Who will benefit from and who will be harmed by the advent of quantum computing, communications and artificial intelligence? Are social media, global surveillance, data-mining and other networked technologies already producing quantum effects in world politics? Will a quantum revolution present us with sentient programs, feral algorithms and non-human forms of intelligence? Who will ‘win’ the quantum race? When and how will quantum be ‘weaponised’? What are the implications for peace and security?
These and other pressing questions have been the key issues addressed by the first-ever multidisciplinary project on quantum innovations, ‘Project Q: Peace and Security in a Quantum Age’. Started three years ago by the Centre for International Security Studies (CISS) with funding from the Faculty of Arts and Social Sciences, the School of Social and Political Sciences and the Carnegie Corporation of New York, Project Q was created to assess the possibility, significance and global impact of new quantum technologies.
In short order, Project Q created an innovative one-stop website, organized four international symposia at Sydney’s historic Q Station and produced over 50 video features and interviews with leading experts. In recognition of its accomplishments, the Carnegie Corporation of New York has awarded a new USD$400,000 grant that will allow CISS to continue its quantum investigations and to share its findings through a broad range of multimedia.
‘Project Q was originally conceived as a thought experiment’, says CISS Director and Michael Hintze Chair of International Security, James Der Derian. ‘With the first atomic revolution in mind, we thought it better to assess the risks and benefits of a potent new technology before rather than after it becomes operational. But news of quantum innovations now appears on almost a daily basis, and, thanks to Carnegie making a long-shot bet, we’re the only multidisciplinary project out there that is ready to move from speculative inquiry to a full-on research program able to make policy recommendations.’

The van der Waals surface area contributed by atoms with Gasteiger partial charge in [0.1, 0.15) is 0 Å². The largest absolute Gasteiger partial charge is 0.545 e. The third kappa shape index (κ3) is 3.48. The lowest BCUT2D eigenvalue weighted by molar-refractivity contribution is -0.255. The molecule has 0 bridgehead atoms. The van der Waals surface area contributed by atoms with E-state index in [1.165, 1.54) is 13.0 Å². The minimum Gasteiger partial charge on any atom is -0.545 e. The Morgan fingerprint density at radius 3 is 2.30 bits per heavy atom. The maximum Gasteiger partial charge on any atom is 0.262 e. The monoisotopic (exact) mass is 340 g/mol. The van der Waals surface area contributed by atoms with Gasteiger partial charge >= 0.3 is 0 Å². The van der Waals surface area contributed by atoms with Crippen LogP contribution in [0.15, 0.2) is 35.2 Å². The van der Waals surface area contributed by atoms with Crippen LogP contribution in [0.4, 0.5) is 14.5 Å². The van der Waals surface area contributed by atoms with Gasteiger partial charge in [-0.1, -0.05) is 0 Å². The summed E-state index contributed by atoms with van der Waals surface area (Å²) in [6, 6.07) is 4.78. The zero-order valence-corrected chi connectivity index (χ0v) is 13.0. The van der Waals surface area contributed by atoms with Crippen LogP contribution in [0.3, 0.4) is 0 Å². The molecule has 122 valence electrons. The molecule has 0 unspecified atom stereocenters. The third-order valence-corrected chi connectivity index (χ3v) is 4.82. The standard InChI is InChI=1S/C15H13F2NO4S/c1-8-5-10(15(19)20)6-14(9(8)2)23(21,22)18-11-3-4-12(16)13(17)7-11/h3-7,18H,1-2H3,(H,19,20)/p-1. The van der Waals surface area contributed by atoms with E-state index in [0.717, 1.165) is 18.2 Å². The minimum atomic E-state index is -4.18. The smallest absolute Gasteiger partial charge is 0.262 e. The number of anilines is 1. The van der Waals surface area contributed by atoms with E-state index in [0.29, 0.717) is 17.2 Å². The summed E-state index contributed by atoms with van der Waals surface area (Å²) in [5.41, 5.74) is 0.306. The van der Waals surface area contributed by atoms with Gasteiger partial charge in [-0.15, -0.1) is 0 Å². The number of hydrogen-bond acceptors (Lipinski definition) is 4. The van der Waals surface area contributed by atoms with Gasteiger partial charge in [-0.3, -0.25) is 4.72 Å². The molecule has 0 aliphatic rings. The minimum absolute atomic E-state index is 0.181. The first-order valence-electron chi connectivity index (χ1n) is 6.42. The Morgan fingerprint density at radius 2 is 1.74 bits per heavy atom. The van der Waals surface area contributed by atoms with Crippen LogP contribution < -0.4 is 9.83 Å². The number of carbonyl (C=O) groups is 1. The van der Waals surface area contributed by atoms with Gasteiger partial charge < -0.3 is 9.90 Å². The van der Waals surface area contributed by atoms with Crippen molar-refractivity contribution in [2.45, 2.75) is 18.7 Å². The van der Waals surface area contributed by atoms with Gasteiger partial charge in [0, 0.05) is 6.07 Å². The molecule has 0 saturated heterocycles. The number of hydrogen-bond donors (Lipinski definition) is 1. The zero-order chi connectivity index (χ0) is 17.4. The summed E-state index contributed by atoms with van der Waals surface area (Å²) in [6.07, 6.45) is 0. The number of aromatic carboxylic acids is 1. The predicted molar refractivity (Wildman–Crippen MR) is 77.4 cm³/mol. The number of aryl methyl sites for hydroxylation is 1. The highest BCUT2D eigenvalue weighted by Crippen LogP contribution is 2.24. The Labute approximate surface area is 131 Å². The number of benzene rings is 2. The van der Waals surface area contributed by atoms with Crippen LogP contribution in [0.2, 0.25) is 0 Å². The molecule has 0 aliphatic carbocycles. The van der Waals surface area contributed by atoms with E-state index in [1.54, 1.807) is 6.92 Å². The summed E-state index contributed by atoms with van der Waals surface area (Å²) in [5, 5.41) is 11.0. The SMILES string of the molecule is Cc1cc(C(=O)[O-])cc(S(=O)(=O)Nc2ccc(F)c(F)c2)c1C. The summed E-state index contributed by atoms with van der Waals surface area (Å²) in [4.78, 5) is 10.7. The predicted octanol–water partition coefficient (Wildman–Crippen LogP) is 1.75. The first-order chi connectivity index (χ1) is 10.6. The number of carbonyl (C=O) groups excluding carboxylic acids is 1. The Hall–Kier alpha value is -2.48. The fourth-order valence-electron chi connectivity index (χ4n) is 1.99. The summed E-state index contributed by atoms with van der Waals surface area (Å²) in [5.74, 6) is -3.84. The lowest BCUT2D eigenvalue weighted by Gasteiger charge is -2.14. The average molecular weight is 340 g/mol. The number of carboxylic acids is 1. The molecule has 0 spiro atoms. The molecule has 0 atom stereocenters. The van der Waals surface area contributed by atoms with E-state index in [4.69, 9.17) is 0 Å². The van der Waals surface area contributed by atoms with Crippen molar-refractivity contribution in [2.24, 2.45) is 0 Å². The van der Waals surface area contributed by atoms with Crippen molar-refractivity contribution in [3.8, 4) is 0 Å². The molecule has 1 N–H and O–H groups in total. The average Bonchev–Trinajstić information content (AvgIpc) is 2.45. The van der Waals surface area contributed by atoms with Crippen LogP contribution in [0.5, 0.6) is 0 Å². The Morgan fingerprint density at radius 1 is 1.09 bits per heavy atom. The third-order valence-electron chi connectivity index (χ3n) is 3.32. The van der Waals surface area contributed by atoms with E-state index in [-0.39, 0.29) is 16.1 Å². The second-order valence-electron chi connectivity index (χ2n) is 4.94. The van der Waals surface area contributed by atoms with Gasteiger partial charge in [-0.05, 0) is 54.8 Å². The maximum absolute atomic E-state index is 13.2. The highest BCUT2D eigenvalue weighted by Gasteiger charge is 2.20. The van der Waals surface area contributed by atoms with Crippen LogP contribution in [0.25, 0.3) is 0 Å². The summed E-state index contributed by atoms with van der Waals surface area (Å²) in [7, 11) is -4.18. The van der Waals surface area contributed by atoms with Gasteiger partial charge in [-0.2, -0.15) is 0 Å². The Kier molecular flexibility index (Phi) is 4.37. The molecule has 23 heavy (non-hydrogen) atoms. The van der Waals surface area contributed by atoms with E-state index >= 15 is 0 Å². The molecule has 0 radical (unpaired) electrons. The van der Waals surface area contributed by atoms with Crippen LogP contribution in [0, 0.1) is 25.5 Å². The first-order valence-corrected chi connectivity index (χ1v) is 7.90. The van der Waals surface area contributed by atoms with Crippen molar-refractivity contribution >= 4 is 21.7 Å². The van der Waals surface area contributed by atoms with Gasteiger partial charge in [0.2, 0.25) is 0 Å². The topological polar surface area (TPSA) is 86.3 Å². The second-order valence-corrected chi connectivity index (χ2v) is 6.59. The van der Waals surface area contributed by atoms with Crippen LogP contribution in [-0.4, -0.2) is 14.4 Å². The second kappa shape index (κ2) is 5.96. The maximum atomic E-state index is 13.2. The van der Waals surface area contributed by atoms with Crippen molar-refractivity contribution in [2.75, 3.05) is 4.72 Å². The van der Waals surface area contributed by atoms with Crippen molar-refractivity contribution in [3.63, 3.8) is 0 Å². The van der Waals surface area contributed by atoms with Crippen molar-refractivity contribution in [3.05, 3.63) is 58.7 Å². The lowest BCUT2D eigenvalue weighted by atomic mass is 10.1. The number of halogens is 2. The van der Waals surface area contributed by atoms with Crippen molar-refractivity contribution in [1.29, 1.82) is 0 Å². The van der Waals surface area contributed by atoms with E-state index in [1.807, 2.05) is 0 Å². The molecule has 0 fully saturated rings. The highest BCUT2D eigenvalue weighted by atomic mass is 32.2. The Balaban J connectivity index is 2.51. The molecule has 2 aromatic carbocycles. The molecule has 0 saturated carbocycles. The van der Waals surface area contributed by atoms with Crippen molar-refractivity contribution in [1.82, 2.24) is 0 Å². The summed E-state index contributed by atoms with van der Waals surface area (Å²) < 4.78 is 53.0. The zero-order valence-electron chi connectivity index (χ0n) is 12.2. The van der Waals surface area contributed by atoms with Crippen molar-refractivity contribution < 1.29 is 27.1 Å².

Over the next three years Project Q will continue to gather expert knowledge and stimulate public debate through a series of international symposia, lectures, workshops and video features. The project endeavors to step outside of professional silos, reaching across the natural and social sciences as well as governmental, corporate and university communities. Working with a team of scholars, students and media makers, Project Q will produce a broad spectrum of media – including a special journal issue, collection of essays, digital ‘green paper’ and a documentary film – to inform the public and provoke a policy debate on the implications of quantum innovation for peace and security.